Q&A: One Good Reason

Q When an applicant applies to buy into a co-op and pays the high application fee, yet is denied by the board, shouldn’t they be given a reason why they were rejected? I feel strongly that the board is wrong in turning someone away without so much as an explanation, especially after accepting the non-refundable application fee, which is often in excess of $700 and holding the prospective buyer up with all the documentation required before even meeting him or her. Is the no-reason-given policy written into law, or just standard board practice?

—Manhattan Shareholder

A According to Attorney Adam Leitman Bailey of the Law Firm of Adam Leitman Bailey, P.C. in Manhattan, “The policy derives from New York State courts’ interpretation of the law. The Court of Appeals, New York State’s highest court, has held that cooperative corporations may withhold consent to a transfer of shares for any legal reason without having to provide an explanation to the rejected buyer or shareholder. However, a cooperative board cannot reject an application based on his/her race, religion, sex, creed, national origin, marital status or disability.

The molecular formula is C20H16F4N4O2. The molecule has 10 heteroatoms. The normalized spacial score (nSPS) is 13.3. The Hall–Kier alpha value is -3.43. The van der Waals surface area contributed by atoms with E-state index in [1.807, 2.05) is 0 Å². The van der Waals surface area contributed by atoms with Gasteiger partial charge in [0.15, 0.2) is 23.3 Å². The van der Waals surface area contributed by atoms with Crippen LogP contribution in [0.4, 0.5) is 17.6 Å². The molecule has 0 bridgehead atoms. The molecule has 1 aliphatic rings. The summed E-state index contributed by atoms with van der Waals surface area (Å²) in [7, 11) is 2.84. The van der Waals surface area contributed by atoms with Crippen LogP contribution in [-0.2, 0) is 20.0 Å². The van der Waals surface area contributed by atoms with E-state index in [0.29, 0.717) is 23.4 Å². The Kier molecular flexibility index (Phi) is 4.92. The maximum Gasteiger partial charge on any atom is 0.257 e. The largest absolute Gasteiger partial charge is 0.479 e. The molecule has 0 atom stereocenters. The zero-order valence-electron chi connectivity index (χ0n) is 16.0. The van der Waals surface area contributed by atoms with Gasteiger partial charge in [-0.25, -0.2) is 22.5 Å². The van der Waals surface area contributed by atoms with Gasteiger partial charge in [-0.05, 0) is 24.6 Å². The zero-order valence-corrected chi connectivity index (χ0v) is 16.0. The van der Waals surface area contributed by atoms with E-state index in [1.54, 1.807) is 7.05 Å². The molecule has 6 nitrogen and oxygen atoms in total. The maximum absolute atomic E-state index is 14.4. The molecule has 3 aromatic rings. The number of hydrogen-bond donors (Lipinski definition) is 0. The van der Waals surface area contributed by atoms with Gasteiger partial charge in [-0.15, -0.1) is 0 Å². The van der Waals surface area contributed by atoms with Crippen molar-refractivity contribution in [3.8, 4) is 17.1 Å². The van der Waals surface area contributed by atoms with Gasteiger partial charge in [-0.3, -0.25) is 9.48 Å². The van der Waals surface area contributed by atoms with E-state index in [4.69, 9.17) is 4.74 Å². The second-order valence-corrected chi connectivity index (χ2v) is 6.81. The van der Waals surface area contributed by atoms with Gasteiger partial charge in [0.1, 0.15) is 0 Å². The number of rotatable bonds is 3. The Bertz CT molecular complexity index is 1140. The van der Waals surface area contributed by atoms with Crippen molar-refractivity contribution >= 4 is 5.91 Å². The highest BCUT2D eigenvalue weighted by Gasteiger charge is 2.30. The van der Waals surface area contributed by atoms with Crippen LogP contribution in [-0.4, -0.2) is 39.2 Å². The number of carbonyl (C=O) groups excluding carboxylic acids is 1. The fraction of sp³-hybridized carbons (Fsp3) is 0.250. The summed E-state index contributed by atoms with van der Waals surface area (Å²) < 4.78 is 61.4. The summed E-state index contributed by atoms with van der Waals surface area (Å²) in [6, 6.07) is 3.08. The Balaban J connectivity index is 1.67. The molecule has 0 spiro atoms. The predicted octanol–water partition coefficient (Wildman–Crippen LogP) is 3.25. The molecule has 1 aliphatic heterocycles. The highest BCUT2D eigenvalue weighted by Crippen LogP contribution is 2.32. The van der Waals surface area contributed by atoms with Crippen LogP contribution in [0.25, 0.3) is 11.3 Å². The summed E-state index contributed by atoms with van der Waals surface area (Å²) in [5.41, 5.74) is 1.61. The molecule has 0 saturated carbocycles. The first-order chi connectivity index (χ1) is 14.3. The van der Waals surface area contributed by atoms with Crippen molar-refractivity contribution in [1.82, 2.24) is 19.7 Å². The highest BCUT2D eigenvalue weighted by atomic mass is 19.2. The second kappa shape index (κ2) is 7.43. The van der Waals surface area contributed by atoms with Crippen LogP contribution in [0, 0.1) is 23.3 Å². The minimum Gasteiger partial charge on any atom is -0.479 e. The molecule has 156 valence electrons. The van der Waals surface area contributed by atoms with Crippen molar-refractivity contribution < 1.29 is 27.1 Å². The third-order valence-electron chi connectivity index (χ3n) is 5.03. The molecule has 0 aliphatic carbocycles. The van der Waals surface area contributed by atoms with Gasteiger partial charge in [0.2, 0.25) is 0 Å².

“The writer may receive his/her wish soon, though, as a proposed amendment to the New York City Human Rights Law, titled the Fair and Prompt Co-op Disclosure Law, would require cooperatives to disclose a written explanation for any and all reasons for a rejection.”

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